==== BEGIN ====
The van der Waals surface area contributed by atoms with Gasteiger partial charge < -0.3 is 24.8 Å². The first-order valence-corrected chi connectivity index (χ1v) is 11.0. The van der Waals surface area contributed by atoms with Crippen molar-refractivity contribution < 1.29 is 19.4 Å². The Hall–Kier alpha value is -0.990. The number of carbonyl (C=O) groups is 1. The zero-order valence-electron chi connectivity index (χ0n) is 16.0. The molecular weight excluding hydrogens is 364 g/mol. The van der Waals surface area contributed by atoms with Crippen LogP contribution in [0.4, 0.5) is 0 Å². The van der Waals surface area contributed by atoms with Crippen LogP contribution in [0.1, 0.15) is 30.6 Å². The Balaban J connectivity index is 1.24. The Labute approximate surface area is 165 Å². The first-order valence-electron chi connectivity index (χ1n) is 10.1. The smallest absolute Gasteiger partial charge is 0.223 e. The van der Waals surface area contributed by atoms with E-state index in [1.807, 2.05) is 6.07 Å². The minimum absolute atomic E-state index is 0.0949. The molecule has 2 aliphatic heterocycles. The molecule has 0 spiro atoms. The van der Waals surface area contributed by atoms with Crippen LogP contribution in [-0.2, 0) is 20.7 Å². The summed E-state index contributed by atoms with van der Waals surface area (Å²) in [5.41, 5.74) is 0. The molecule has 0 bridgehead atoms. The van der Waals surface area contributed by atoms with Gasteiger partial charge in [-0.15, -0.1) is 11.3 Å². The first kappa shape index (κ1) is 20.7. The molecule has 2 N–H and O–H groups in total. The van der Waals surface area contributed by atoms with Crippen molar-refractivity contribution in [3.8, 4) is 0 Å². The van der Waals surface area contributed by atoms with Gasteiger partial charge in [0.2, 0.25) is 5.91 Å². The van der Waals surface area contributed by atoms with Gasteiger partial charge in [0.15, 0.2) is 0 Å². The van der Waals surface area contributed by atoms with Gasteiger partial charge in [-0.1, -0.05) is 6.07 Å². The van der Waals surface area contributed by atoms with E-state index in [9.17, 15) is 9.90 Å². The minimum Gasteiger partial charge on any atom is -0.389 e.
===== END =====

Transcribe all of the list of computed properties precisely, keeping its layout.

The van der Waals surface area contributed by atoms with Gasteiger partial charge < -0.3 is 24.8 Å². The first-order valence-corrected chi connectivity index (χ1v) is 11.0. The van der Waals surface area contributed by atoms with Crippen molar-refractivity contribution < 1.29 is 19.4 Å². The Hall–Kier alpha value is -0.990. The number of carbonyl (C=O) groups is 1. The zero-order valence-electron chi connectivity index (χ0n) is 16.0. The molecular weight excluding hydrogens is 364 g/mol. The van der Waals surface area contributed by atoms with Crippen LogP contribution in [0.4, 0.5) is 0 Å². The van der Waals surface area contributed by atoms with Crippen LogP contribution in [0.1, 0.15) is 30.6 Å². The Balaban J connectivity index is 1.24. The Labute approximate surface area is 165 Å². The first-order valence-electron chi connectivity index (χ1n) is 10.1. The smallest absolute Gasteiger partial charge is 0.223 e. The van der Waals surface area contributed by atoms with E-state index in [1.807, 2.05) is 6.07 Å². The minimum absolute atomic E-state index is 0.0949. The molecule has 2 aliphatic heterocycles. The molecule has 0 spiro atoms. The van der Waals surface area contributed by atoms with Crippen LogP contribution in [-0.2, 0) is 20.7 Å². The summed E-state index contributed by atoms with van der Waals surface area (Å²) in [5.41, 5.74) is 0. The molecule has 0 bridgehead atoms. The van der Waals surface area contributed by atoms with Gasteiger partial charge in [-0.15, -0.1) is 11.3 Å². The first kappa shape index (κ1) is 20.7. The molecule has 2 N–H and O–H groups in total. The van der Waals surface area contributed by atoms with Crippen molar-refractivity contribution in [3.8, 4) is 0 Å². The van der Waals surface area contributed by atoms with Gasteiger partial charge in [0.2, 0.25) is 5.91 Å². The van der Waals surface area contributed by atoms with Gasteiger partial charge in [0.15, 0.2) is 0 Å². The van der Waals surface area contributed by atoms with Gasteiger partial charge in [-0.1, -0.05) is 6.07 Å². The van der Waals surface area contributed by atoms with E-state index in [9.17, 15) is 9.90 Å². The minimum Gasteiger partial charge on any atom is -0.389 e.